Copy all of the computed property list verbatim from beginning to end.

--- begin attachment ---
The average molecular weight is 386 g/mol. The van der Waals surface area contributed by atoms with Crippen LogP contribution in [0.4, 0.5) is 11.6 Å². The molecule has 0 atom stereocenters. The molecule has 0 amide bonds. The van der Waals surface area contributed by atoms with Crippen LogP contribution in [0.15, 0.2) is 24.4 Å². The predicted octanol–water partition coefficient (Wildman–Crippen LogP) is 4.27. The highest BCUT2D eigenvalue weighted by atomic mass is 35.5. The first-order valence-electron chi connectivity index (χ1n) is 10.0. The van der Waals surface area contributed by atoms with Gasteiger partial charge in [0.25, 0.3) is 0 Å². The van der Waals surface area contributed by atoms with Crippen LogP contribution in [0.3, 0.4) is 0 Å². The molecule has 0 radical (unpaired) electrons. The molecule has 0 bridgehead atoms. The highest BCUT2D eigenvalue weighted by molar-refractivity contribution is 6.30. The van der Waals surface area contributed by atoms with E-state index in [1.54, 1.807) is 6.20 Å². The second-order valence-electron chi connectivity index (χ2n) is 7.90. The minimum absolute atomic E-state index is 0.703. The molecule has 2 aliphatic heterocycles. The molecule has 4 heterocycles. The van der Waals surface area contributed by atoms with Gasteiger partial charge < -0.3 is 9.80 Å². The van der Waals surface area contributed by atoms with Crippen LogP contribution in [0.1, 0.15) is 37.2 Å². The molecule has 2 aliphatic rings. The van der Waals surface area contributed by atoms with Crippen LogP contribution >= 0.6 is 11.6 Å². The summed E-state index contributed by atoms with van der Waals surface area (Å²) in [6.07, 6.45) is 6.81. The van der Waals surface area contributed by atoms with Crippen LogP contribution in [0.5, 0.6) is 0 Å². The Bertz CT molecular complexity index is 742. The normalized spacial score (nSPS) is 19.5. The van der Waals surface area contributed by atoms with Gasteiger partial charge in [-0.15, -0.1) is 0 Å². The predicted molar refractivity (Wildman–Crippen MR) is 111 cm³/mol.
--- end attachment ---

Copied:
The average molecular weight is 386 g/mol. The van der Waals surface area contributed by atoms with Crippen LogP contribution in [0.4, 0.5) is 11.6 Å². The molecule has 0 atom stereocenters. The molecule has 0 amide bonds. The van der Waals surface area contributed by atoms with Crippen LogP contribution in [0.15, 0.2) is 24.4 Å². The predicted octanol–water partition coefficient (Wildman–Crippen LogP) is 4.27. The highest BCUT2D eigenvalue weighted by atomic mass is 35.5. The first-order valence-electron chi connectivity index (χ1n) is 10.0. The van der Waals surface area contributed by atoms with Gasteiger partial charge in [0.25, 0.3) is 0 Å². The van der Waals surface area contributed by atoms with Crippen LogP contribution in [0.3, 0.4) is 0 Å². The molecule has 0 radical (unpaired) electrons. The molecule has 0 bridgehead atoms. The highest BCUT2D eigenvalue weighted by molar-refractivity contribution is 6.30. The van der Waals surface area contributed by atoms with E-state index in [1.54, 1.807) is 6.20 Å². The second-order valence-electron chi connectivity index (χ2n) is 7.90. The minimum absolute atomic E-state index is 0.703. The molecule has 2 aliphatic heterocycles. The molecule has 4 heterocycles. The van der Waals surface area contributed by atoms with Gasteiger partial charge < -0.3 is 9.80 Å². The van der Waals surface area contributed by atoms with Crippen LogP contribution in [0.1, 0.15) is 37.2 Å². The molecule has 2 aliphatic rings. The van der Waals surface area contributed by atoms with Crippen LogP contribution >= 0.6 is 11.6 Å². The summed E-state index contributed by atoms with van der Waals surface area (Å²) in [6.07, 6.45) is 6.81. The van der Waals surface area contributed by atoms with Crippen LogP contribution in [0.5, 0.6) is 0 Å². The Bertz CT molecular complexity index is 742. The normalized spacial score (nSPS) is 19.5. The van der Waals surface area contributed by atoms with Gasteiger partial charge in [-0.15, -0.1) is 0 Å². The predicted molar refractivity (Wildman–Crippen MR) is 111 cm³/mol.